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A Comparative Profile of Violent Clients of Prostitute Women

31 Pages Posted: 31 Dec 2014  

Devon D. Brewer

Interdisciplinary Scientific Research

Stephen Q. Muth

Quintus-ential Solutions

Jonathan A. Dudek

Independent

John M. Roberts Jr.

University of Wisconsin - Milwaukee

John J. Potterat

Independent

Date Written: May 22, 2006

Abstract

To be effective and meaningful, offender profiles must be based on empirical comparisons of offenders and non-offenders' characteristics. Prostitute women have the highest homicide victimization rate of any population of women ever studied. Violent crimes against prostitutes tend to be difficult to solve and involve low clearance rates, which underline the need for accurate and actionable offender profiles.

We conducted a matched case-control study in which we compared clients who assaulted, raped, and/or killed prostitute women with clients arrested for patronizing prostitutes in the same jurisdictions and time periods. We identified client perpetrators of cleared (solved) prostitute homicides, assaults, and rapes in a national search of US media sources. Controls were men arrested for patronizing in the same time period and jurisdictions in which a case encountered his victim(s). We matched 5 randomly selected controls to each perpetrator. There were 118 cases with suitable controls.

Violent clients usually picked up their victims in the same areas where police arrested clients for patronizing. Cleared violent crimes against prostitutes involved long periods of time between the perpetrator’s (first) attack and his arrest (e.g., a median of almost 7 months for prostitute killers). The matched case-control analysis showed that violent clients and controls were similar in terms of age and distance between their residences and victim encounter/arrest locations. However, violent clients were less likely than controls to be white, be underweight or severely/morbidly obese, and drive cars (as opposed to other types of motorized vehicles). Violent clients were also much more likely to have a criminal history of violent, rape, and property offenses, and substantially less likely to have a criminal history of miscellaneous other (non-violent, non-property, non-sex, non-patronizing) offenses than controls. Men with a criminal history of violent and/or rape offenses comprise a pool that would include 40% of prostitute killers (47% of serial prostitute killers). In addition, meaningful proportions of clients arrested for patronizing in two jurisdictions had less money in their possession than the price they had agreed to pay for sex or carried weapons at the time of arrest, suggesting the potential for violence in clients’ interactions with prostitutes.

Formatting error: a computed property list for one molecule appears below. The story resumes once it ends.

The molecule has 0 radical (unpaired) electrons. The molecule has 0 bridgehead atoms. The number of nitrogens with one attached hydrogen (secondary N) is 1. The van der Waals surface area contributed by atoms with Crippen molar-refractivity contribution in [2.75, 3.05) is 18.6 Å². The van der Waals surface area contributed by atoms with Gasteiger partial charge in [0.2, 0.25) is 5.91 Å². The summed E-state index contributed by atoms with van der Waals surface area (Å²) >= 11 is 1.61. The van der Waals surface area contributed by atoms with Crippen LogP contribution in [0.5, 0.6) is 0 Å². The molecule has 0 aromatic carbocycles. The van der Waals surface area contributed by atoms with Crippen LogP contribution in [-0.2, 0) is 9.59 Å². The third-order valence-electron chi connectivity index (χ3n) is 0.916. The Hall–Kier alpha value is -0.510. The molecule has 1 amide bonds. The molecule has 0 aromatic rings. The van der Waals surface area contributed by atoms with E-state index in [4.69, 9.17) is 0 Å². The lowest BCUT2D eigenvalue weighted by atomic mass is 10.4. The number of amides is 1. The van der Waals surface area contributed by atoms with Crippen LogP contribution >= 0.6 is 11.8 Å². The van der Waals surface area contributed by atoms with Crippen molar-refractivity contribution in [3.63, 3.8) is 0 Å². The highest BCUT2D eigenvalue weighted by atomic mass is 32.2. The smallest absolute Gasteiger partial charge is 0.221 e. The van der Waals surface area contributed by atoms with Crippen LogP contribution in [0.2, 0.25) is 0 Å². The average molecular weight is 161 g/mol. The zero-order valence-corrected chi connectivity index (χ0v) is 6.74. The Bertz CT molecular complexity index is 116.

Notes: This paper is Chapter 5 in the final report for U.S. National Institute of Justice grant number 2003-IJ-CX-1036. In this paper, citations to Chapter 2 refer to: Brewer, D. D., Roberts, J. M., Jr., Muth, S. Q., & Potterat, J. J. (2008). Prevalence of male clients of street prostitute women in the United States. Human Organization, 67, 346-356. Citations to Chapter 3 refer to: Brewer, D. D., Muth, S. Q., & Potterat, J. J. (2008). Demographic,biometric, and geographic comparison of clients of prostitutes and men in the US general population. Electronic Journal of Human Sexuality, 11. Citations to Chapter 4 refer to: Brewer, D. D., Dudek, J. A., Potterat, J. J., Muth, S. Q., Roberts, J.M., Jr., & Woodhouse, D. E. (2006). Extent, trends, and perpetrators of prostitution-related homicide in the United States. Journal of Forensic Sciences, 51, 1101-1108.

Keywords: offender profiling, criminology, homicide investigation, research design, prostitution, violence

JEL Classification: C90, I10, K42

Suggested Citation

Brewer, Devon D. and Muth, Stephen Q. and Dudek, Jonathan A. and Roberts, John M. and Potterat, John J., A Comparative Profile of Violent Clients of Prostitute Women (May 22, 2006). Available at SSRN: https://ssrn.com/abstract=2543592 or http://dx.doi.org/10.2139/ssrn.2543592

Devon D. Brewer (Contact Author)

Interdisciplinary Scientific Research ( email )

P.O. Box 15110
Seattle, WA 98115
United States
206-985-2398 (Phone)
815-301-8854 (Fax)

HOME PAGE: http://www.interscientific.net

Stephen Q. Muth

Quintus-ential Solutions ( email )

1013 East Las Animas Street
Colorado Springs, CO 80903
United States

Jonathan A. Dudek

Independent ( email )

John M. Roberts Jr.

University of Wisconsin - Milwaukee ( email )

Bolton Hall 802
3210 N. Maryland Ave.
Milwaukee, WI 53211
United States

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